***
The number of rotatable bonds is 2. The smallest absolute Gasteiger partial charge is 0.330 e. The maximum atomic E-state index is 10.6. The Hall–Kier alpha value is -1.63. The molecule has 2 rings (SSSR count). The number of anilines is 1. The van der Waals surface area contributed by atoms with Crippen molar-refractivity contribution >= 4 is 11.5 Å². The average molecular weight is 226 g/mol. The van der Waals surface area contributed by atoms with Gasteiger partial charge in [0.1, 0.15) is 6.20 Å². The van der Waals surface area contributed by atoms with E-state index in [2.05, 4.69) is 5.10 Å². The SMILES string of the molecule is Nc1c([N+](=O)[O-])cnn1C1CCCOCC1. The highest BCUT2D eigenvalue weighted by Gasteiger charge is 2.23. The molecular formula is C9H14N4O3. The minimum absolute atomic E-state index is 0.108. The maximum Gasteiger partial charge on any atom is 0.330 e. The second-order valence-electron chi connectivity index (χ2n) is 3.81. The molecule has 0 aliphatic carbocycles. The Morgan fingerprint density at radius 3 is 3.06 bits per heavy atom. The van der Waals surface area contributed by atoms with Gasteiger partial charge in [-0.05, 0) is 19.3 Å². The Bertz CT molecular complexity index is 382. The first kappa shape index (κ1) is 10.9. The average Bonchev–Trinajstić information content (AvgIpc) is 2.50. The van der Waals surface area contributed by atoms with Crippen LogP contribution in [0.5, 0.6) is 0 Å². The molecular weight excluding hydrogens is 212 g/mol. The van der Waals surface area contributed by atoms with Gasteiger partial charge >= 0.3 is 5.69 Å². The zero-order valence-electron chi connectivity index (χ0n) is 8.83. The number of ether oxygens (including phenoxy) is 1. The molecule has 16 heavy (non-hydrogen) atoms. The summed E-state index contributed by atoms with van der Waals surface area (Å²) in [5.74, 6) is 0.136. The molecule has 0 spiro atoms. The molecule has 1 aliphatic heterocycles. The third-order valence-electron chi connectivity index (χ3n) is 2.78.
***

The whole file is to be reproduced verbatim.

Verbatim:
The number of rotatable bonds is 2. The smallest absolute Gasteiger partial charge is 0.330 e. The maximum atomic E-state index is 10.6. The Hall–Kier alpha value is -1.63. The molecule has 2 rings (SSSR count). The number of anilines is 1. The van der Waals surface area contributed by atoms with Crippen molar-refractivity contribution >= 4 is 11.5 Å². The average molecular weight is 226 g/mol. The van der Waals surface area contributed by atoms with Gasteiger partial charge in [0.1, 0.15) is 6.20 Å². The van der Waals surface area contributed by atoms with E-state index in [2.05, 4.69) is 5.10 Å². The SMILES string of the molecule is Nc1c([N+](=O)[O-])cnn1C1CCCOCC1. The highest BCUT2D eigenvalue weighted by Gasteiger charge is 2.23. The molecular formula is C9H14N4O3. The minimum absolute atomic E-state index is 0.108. The maximum Gasteiger partial charge on any atom is 0.330 e. The second-order valence-electron chi connectivity index (χ2n) is 3.81. The molecule has 0 aliphatic carbocycles. The Morgan fingerprint density at radius 3 is 3.06 bits per heavy atom. The van der Waals surface area contributed by atoms with Gasteiger partial charge in [-0.05, 0) is 19.3 Å². The Bertz CT molecular complexity index is 382. The first kappa shape index (κ1) is 10.9. The average Bonchev–Trinajstić information content (AvgIpc) is 2.50. The van der Waals surface area contributed by atoms with Crippen LogP contribution in [0.5, 0.6) is 0 Å². The molecular weight excluding hydrogens is 212 g/mol. The van der Waals surface area contributed by atoms with Gasteiger partial charge >= 0.3 is 5.69 Å². The zero-order valence-electron chi connectivity index (χ0n) is 8.83. The number of ether oxygens (including phenoxy) is 1. The molecule has 16 heavy (non-hydrogen) atoms. The summed E-state index contributed by atoms with van der Waals surface area (Å²) in [5.74, 6) is 0.136. The molecule has 0 spiro atoms. The molecule has 1 aliphatic heterocycles. The third-order valence-electron chi connectivity index (χ3n) is 2.78.